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  1. I started with a $40^\circ$ angle:

enter image description here

  1. I then copied that to the other side with a compass, I then added a perpendicular line on each side to make it a right triangle, making sure both are the same length:

enter image description here

  1. I then drew a triangle with the width of the other two triangles, and with a height double that of the other triangles:

enter image description here

  1. Then, I drew a fourth triangle with the height of the small and large triangle combined, and the length of three times the small triangle:

enter image description here

  1. Then, I drew an arc on a circle with a radius of the width of the two small triangles, and it intersected the largest triangle:

enter image description here

  1. I copy the triangle to the right:

enter image description here

  1. I draw a segment from the intersection of the arc and the largest triangle to the furthest right point of the furthest triangle:

enter image description here

  1. But then, the angle from the base and the segment just drawn is $~9^\circ$, and the other is $~30^\circ$:

enter image description here

I'm confused as to why they aren't equal, as the largest triangle is being split into 2 parts, one is 1/3 of it, the other is 2/3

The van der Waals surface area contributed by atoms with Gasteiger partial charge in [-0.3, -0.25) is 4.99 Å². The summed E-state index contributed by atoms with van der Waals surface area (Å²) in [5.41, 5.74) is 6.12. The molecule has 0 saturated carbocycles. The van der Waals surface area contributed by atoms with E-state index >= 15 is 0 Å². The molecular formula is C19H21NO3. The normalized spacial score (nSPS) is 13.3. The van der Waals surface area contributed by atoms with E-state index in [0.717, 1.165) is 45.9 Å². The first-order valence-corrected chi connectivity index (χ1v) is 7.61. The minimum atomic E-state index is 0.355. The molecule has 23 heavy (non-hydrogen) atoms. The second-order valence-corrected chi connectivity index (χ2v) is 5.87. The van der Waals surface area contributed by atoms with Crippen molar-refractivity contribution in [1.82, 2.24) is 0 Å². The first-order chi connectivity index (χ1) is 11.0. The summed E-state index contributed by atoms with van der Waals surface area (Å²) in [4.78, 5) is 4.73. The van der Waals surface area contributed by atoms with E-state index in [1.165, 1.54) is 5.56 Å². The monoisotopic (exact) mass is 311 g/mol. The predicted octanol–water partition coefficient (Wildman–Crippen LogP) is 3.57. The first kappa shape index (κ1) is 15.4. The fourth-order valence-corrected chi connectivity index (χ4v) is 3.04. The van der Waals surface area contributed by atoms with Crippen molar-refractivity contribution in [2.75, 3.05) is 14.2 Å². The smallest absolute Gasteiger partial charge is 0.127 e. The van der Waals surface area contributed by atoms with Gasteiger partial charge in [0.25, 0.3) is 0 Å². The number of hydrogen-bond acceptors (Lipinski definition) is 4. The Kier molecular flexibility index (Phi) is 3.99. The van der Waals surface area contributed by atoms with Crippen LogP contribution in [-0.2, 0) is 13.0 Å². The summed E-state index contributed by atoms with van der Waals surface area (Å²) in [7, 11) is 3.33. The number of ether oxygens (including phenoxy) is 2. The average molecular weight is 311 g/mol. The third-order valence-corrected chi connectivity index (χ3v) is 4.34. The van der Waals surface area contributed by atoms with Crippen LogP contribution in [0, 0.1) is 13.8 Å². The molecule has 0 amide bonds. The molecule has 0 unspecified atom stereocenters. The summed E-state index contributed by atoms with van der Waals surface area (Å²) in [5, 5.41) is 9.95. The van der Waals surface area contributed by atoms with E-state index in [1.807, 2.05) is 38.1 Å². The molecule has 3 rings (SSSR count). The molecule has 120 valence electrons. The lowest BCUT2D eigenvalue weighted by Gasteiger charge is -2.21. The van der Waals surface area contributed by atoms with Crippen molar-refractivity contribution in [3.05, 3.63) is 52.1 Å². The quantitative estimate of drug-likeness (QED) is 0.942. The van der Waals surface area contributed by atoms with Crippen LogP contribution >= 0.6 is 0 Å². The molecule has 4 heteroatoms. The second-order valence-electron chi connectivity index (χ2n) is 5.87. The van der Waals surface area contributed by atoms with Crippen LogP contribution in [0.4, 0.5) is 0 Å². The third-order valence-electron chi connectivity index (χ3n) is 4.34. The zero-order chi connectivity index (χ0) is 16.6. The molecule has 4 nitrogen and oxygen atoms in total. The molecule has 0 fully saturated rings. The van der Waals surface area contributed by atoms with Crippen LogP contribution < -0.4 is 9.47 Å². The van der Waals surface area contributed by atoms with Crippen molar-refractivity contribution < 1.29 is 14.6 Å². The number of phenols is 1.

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    $\begingroup$ Welcome to Math.SE! ... The upshot of your question is (referencing your final figure): In isosceles $\triangle QJK$ with $O$ on $\overline{JK}$ such that $|OK|=\frac13|JK|$, why isn't $\angle OQK=\frac13\angle JQK$? The short answer is that trisecting lengths and trisecting angles almost-never agree like that. (There's one magic angle (about $62.1^\circ$) where this strategy does work.) We shouldn't really expect this to happen, anyway. After all, a median of a triangle —which joins a vertex to the midpoint of the opposite side, bisecting that side— typically doesn't bisect an angle. $\endgroup$
    – Blue
    Apr 21 at 5:32

1 Answer 1

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Please refer to my simplified diagram. enter image description here

Hence from my diagram, by properties of parallel lines,$$\angle ABC=40°$$ $$BE=4+2+2+2=10 \ \text{units}$$ $$ED=2\tan 40°$$ Hence $$\tan \angle EBD =\frac{ED}{BE}=\frac{2\tan 40°}{10}$$ $$\implies \angle EBD=\arctan\bigg(\frac{\tan 40°}{5}\bigg)=9.5266°$$ Thus $\angle ABD=40°-9.5266°=30.4733°$.

You're not essentially trisecting the angle. You're actually trisecting the side $AB$. If you measure it, $CD=2\cos 40°,AD=4\cos 40°$.

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    $\begingroup$ To anyone wondering why this paper is so crooked, I drew this diagram on the back of a question paper, and I didn't have a ruler. I used my comb. Hence the diagram is not to scale :) $\endgroup$
    – Gwen
    Apr 21 at 14:13

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